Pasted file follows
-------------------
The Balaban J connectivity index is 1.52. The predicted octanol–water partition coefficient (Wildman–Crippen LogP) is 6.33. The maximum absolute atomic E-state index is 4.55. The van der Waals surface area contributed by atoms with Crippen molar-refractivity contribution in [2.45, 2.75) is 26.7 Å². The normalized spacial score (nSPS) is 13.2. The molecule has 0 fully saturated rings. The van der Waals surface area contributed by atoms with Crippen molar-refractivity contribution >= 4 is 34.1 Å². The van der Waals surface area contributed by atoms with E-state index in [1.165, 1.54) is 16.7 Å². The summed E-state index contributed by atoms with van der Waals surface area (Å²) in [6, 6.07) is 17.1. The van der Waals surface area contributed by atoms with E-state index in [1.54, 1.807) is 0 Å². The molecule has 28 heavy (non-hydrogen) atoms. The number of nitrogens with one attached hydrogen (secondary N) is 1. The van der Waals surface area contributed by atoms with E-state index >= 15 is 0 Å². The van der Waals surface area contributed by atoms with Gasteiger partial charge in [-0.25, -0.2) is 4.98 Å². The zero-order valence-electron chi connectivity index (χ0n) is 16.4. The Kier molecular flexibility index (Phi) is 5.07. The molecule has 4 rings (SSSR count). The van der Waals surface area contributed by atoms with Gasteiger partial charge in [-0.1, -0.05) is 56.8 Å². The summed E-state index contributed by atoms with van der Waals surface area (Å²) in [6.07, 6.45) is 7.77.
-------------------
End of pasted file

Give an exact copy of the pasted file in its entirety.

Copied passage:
The Balaban J connectivity index is 1.52. The predicted octanol–water partition coefficient (Wildman–Crippen LogP) is 6.33. The maximum absolute atomic E-state index is 4.55. The van der Waals surface area contributed by atoms with Crippen molar-refractivity contribution in [2.45, 2.75) is 26.7 Å². The normalized spacial score (nSPS) is 13.2. The molecule has 0 fully saturated rings. The van der Waals surface area contributed by atoms with Crippen molar-refractivity contribution >= 4 is 34.1 Å². The van der Waals surface area contributed by atoms with E-state index in [1.165, 1.54) is 16.7 Å². The summed E-state index contributed by atoms with van der Waals surface area (Å²) in [6, 6.07) is 17.1. The van der Waals surface area contributed by atoms with E-state index in [1.54, 1.807) is 0 Å². The molecule has 28 heavy (non-hydrogen) atoms. The number of nitrogens with one attached hydrogen (secondary N) is 1. The van der Waals surface area contributed by atoms with E-state index >= 15 is 0 Å². The van der Waals surface area contributed by atoms with Gasteiger partial charge in [-0.25, -0.2) is 4.98 Å². The zero-order valence-electron chi connectivity index (χ0n) is 16.4. The Kier molecular flexibility index (Phi) is 5.07. The molecule has 4 rings (SSSR count). The van der Waals surface area contributed by atoms with Gasteiger partial charge in [-0.1, -0.05) is 56.8 Å². The summed E-state index contributed by atoms with van der Waals surface area (Å²) in [6.07, 6.45) is 7.77.